Numbers 22. Report of Colonel T. L. Rosser, Fifth Virginia Cavalry.
JANUARY 3, 1863.
GENERAL: In obedience to your orders, on the 24th ultimo, I detailed one squadron of 100 men (rank and file), under Captain John Eells, and ordered him to join the other details of the different regiments of your brigade, and proceeded in command of the whole in direction of Ely's Ford, on the Rapidan, without anything worthy of note occurring until your arrival near Chancellorsville. What occurred from this time until the time I left you to go to the valley was under your own observation and needs no comment from me; however, I will state that upon reaching the Telegraph road my advance guard, commanded by the gallant Captain Bullock, encountered a small party of the enemy, capturing several, their horses, &c., but the most of them being on fresh horses effected their escape. Proceeding in the direction of Dumfries, I captured 6 four-horse and 3 tow-horse wagons, lade with sutlers' stores of every kind, and 22 Yankees, who were guarding them. On reaching Dumfries, I engaged the enemy's infantry with my sharpshooters, and, while gallantly leading his men upon the enemy, the brave and heroic Bullock fell, pierced by several wounds. Lieutenant [James P.] Bayly then making command of my sharpshooters, I ordered him across the river, which order he executed most gallantly, driving the enemy's skirmishers back upon his reserves, capturing 11 prisoners, and occupying his position until dark, when, in obedience to your order, he was withdrawn.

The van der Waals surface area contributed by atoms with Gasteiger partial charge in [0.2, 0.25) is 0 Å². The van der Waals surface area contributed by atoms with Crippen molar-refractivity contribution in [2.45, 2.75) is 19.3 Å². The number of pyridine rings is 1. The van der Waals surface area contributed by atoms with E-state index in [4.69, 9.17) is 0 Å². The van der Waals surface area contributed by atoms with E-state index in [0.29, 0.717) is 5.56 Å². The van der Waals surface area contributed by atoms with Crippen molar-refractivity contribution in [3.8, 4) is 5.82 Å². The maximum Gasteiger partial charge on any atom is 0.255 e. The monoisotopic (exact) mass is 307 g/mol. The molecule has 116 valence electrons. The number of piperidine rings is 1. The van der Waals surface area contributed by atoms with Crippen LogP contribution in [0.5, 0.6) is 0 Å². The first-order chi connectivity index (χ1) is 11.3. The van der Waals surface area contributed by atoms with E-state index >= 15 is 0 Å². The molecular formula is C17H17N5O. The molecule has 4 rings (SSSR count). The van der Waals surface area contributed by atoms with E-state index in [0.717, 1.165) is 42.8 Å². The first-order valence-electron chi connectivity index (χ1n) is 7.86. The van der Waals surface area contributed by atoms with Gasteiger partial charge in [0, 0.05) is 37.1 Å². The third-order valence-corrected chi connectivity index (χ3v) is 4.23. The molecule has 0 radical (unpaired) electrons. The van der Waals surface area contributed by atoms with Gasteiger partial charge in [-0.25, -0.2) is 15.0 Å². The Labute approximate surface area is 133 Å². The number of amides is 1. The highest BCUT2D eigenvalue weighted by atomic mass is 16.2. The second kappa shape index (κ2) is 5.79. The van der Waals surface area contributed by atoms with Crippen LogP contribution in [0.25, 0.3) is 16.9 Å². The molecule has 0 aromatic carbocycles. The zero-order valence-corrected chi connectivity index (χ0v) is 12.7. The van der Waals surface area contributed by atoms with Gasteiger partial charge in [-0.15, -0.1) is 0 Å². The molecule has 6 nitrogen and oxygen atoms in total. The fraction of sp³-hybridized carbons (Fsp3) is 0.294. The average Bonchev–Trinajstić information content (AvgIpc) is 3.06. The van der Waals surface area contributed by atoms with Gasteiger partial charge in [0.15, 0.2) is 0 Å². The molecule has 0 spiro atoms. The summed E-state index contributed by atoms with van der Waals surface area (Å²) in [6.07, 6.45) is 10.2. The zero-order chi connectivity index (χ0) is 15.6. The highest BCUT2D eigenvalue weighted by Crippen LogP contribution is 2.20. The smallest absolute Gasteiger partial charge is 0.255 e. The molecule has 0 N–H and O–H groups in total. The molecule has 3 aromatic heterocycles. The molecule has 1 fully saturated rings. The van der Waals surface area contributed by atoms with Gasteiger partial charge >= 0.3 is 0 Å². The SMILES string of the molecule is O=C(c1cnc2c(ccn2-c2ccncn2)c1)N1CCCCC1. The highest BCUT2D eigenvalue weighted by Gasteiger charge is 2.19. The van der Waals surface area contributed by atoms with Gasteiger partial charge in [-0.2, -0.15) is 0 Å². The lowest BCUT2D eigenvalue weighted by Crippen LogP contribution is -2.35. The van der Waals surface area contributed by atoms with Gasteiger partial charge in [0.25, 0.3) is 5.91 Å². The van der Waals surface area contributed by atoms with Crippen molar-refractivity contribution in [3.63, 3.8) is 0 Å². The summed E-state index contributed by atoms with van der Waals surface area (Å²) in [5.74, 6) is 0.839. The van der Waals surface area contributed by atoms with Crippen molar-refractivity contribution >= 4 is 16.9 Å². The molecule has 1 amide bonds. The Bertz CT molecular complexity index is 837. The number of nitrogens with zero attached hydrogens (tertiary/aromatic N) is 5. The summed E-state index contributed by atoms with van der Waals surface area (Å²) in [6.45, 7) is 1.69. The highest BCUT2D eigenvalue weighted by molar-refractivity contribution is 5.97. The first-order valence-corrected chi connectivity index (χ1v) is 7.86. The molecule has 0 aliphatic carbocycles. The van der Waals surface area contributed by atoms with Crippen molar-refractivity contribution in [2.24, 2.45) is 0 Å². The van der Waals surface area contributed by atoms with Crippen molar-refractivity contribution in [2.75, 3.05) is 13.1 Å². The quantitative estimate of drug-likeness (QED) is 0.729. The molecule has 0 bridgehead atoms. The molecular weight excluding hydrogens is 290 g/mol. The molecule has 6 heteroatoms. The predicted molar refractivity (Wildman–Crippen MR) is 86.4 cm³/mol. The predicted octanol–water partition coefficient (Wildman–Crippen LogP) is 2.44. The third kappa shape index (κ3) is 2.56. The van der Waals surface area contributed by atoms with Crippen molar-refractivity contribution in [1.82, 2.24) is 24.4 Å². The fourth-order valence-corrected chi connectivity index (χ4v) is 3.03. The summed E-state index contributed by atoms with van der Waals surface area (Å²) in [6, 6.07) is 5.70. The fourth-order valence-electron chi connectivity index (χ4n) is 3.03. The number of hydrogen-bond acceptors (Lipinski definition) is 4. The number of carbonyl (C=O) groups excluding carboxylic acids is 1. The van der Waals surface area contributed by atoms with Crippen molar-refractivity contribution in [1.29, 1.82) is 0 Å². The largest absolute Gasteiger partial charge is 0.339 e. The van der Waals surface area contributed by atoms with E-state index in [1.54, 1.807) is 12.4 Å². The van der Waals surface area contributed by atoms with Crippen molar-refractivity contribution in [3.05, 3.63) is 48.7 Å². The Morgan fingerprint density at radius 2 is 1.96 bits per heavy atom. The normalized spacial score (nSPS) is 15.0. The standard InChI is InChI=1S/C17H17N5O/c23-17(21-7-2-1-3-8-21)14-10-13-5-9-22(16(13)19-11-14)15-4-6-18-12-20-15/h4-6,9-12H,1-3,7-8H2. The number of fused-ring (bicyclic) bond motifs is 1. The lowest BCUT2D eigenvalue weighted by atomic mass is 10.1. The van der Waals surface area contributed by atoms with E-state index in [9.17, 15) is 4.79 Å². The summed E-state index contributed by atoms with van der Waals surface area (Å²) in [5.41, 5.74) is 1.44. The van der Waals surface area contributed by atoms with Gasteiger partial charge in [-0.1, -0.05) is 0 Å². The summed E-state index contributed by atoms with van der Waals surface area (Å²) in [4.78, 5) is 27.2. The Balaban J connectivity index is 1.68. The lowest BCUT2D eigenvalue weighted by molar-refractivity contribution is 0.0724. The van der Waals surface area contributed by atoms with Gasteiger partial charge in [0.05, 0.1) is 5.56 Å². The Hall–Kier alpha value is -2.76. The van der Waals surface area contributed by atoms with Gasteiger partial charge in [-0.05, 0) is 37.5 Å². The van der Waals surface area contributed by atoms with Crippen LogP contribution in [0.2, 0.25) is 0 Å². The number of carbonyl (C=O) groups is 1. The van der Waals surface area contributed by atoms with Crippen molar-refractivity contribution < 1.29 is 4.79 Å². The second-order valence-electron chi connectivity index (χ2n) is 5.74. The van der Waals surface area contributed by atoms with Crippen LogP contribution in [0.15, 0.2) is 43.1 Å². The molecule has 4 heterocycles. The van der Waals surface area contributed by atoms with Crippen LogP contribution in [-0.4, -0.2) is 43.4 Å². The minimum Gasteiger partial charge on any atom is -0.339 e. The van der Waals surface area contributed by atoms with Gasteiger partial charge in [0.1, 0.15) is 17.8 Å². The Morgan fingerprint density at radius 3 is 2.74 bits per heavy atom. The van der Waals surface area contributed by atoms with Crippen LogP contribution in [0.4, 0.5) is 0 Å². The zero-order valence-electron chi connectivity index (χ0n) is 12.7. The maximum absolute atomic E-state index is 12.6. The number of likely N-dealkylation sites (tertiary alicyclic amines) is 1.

On the following day I was in the charge upon the enemy's cavalry, and captured several prisoners and horses, arms, &c. Pressing across the river in the face of the enemy's sharpshooters, over a narrow and rocky ford, we dashed into his camp, which, I assisted by the other regiments, destroyed.
On the 30th, I detailed 15 men and made a scout into the valley, proceeding, via Snickerville Gap, or 10 miles south of Winchester, through Smithfield, to the Bower, then considerably within the enemy's lines. Learning that Brigadier-General G. P. Cluseret had two regiments of cavalry at Winchester, and that R. H. Milroy, with the most of his command, was in or near Martinsburg guarding the railroad which is finished to this point, and that the Twelfth Pennsylvania was at the point where the Winchester pike crossed the railroad, a few miles this side of Shepherdstown, I then passed with my small party around behind his pickets (which I captured), and having learned all the facts, as above cited, from the reliable citizens, I then returned, by way of Ashby's Gap, to camp with my command. With the exception of the loss of the gallant Bullock, I returned without injury to men or horses.
It gives me pleasure to state that the conduct of my officers and men from beginning to end was most gallant and exemplary, prompt and faithful and in the loss of the intrepid Bullock I see a sad calamity which will be felt not only by his friends and comrades of his regiment, but by the entire brigade.
Most respectfully, your obedient servant,
THOMAS L. ROSSER,
Colonel Fifth Virginia Cavalry.
Brigadier General FITZHUGH LEE,